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Doctor brings medical care to local homes

There was the hum of the fax machine and the murmur of the nurse over the phone somewhere in the background as Dr. Toshihiko Kaneko sat in the consultation room for the interview. The place seemed no different from any other private clinic. Quite unexpectedly, however, the place turned out to be "a 24-hour clinic," as Kaneko offhandedly explained.

News photo House calls: Dr. Toshihiko Kaneko speaks during a September interview at his clinic in Saitama Prefecture. SATOKO KAWASAKI

Located in Saitama Prefecture just off Higashi Kawaguchi Station on the JR Musashino Line, Kaneko is the head of the Saitama Home Clinic, a locally based institution offering home medical care.

"When I opened this place in December 2002, there was still much talk on the importance of home care by the Ministry of Health, Labor and Welfare. But in reality, not many doctors were offering such medical services," Kaneko said.

"In town, there already were too many private clinics. This meant that I had to be different in order to survive. On the other hand, I knew there was a steady rise in the number of elderly people. Hence, I felt home medical care would be welcomed in my neighborhood," he said. "Furthermore, I found it suited my character to visit each patient at home for treatment."

Currently, Kaneko serves around 300 patients living within roughly a 10-km radius of his office, covering the cities of Kawaguchi, Hatogaya and Saitama. On his first visits, he goes to each home and spends over 30 minutes to an hour listening to and diagnosing each patient.

"Many are old people that have difficulty walking or are completely bedridden. I listen carefully to find out their true needs and feelings. I know each patient's name, face, conditions and personality. I get close to the family members who take care of the sick at home, too," he said.

Kaneko, who specializes in internal medicine, allergies and anesthesia, said that longtime treatment of the elderly often leads him to having to delve into terminal care.

"I find great meaning and pride in my work when I am thanked by or receive letters of gratitude from the family members after the patient passes away," he said.

During his childhood, Kaneko loved to read science and medicine-related books. His vague adoration for doctors soon became a more concrete goal of becoming one as he started visiting his family doctor.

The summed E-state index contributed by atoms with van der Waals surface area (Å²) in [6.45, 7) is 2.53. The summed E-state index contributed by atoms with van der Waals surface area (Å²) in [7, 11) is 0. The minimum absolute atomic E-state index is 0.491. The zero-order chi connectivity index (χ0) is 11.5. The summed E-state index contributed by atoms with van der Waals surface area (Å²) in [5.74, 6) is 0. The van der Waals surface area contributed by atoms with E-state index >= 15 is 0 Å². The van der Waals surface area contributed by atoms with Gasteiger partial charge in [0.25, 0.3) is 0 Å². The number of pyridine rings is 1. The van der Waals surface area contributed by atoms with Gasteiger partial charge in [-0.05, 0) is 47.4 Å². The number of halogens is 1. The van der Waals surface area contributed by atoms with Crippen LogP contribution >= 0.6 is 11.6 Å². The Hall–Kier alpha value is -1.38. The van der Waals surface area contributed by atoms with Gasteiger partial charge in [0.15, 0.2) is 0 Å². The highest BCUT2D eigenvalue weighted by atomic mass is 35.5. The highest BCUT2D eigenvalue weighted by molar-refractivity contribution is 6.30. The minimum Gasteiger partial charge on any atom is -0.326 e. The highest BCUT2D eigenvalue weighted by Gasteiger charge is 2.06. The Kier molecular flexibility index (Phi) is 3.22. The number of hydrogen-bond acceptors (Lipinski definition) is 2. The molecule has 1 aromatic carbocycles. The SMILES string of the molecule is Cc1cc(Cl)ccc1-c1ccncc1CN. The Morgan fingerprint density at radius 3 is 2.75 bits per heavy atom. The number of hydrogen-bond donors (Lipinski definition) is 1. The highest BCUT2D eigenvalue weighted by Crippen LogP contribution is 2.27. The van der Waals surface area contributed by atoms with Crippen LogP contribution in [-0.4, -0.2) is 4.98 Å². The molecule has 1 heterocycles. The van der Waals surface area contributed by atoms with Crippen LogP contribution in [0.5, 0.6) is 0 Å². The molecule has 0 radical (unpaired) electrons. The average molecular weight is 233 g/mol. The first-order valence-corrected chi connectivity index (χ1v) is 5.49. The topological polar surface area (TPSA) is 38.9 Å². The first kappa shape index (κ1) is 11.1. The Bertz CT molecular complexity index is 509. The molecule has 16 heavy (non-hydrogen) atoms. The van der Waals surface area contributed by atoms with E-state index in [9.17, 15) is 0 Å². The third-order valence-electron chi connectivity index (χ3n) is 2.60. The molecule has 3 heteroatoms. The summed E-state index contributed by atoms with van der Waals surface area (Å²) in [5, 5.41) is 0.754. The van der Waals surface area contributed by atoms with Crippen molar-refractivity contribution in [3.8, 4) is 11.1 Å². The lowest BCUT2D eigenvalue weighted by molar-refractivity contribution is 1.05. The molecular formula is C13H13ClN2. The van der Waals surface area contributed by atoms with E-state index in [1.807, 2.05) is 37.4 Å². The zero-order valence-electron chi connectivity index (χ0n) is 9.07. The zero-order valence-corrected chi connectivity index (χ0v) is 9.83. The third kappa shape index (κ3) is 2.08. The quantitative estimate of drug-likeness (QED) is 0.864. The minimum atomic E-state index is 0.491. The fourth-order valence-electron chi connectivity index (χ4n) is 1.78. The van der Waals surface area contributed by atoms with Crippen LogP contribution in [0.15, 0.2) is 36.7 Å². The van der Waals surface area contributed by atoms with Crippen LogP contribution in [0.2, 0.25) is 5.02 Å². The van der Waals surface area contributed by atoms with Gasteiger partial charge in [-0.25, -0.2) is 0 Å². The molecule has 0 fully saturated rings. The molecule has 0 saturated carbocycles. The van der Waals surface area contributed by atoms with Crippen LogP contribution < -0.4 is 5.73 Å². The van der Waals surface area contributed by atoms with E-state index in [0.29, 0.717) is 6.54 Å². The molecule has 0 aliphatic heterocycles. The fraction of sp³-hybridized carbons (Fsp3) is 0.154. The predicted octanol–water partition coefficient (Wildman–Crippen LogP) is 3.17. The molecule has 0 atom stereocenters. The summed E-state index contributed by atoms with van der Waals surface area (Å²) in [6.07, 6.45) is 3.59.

"I really liked him because he was good, kind and gentle. I dreamed of becoming a doctor like him. I even reported to him when I passed the entrance exam to enter the medical faculty of Nihon University," Kaneko said.

But after graduation, the hospital internship that followed turned out to be far from Kaneko's ideal. He had to be on the go 24 hours a day, 365 days a year.

"For the first five years as a trainee, I was working at the hospital every day with no rest. I didn't get to know my own patients. I could spend only a few minutes on each person," he said. "I began questioning that situation and eventually concluded that home medical care was the direction for me to go."

Upon deciding his course, Kaneko looked through the want ads and found a practitioner who had just opened his own home medical care clinic.

"Because there still were only a few doctors specializing in that field, I was lucky to have discovered this good doctor, whom I studied with and worked under for several years," Kaneko said.

"I also took up an MBA course in management, marketing and finance at my alma mater, so that I would be prepared well enough to manage my own clinic when the time came. Having had no training or knowledge until then in such non-medical fields, studies in those areas proved to be exceptionally meaningful. But it took me four years to complete those courses," he said.

After that, he withdrew ¥10 million from his bank account.

"This was the capital I needed for starting up my own clinic. It was the precious money I had saved up over the years working as a hospital trainee," he said.

However, Kaneko had no big-name connections. He was also an unknown. Hence, he had to do his own rounds of sales pitches to people such as care managers at hospitals and home visit care stations.

"I still remember the day very clearly when I had my first patient through the introduction of a hospital. I was happy and relieved, but already one month had passed since I had opened my clinic," Kaneko said.

Today, Kaneko operates the clinic with the help of another doctor and two nurses.

"My place has grown to a certain extent, but there are still ups and downs. Home medical care requires profound knowledge in various areas, including internal medicine, orthopedics, dermatology and psychiatry. From a managerial viewpoint, I should hire more quality medical specialists that can offer specific, professional advice. From an individual level, I want to study more and become the best possible home medical care doctor in Japan," he said.

In the future, Kaneko would ideally like to offer a medical service "as if it were a convenience store that operates 24 hours a day. It should be a place that allows each patient to choose the specific medical service really needed or wanted. That service should be home-delivered, too."

Ultimately, Kaneko seeks to create an advanced model in home medical care by reviving and modernizing the traditional Japanese medical approach of having a general practitioner visit each household to treat the patient according to the specific condition.

This series has been prepared in collaboration with Enjin Co., which produces and operates a video website, www.kenja.tv, specializing in profiles of entrepreneurs in Asia.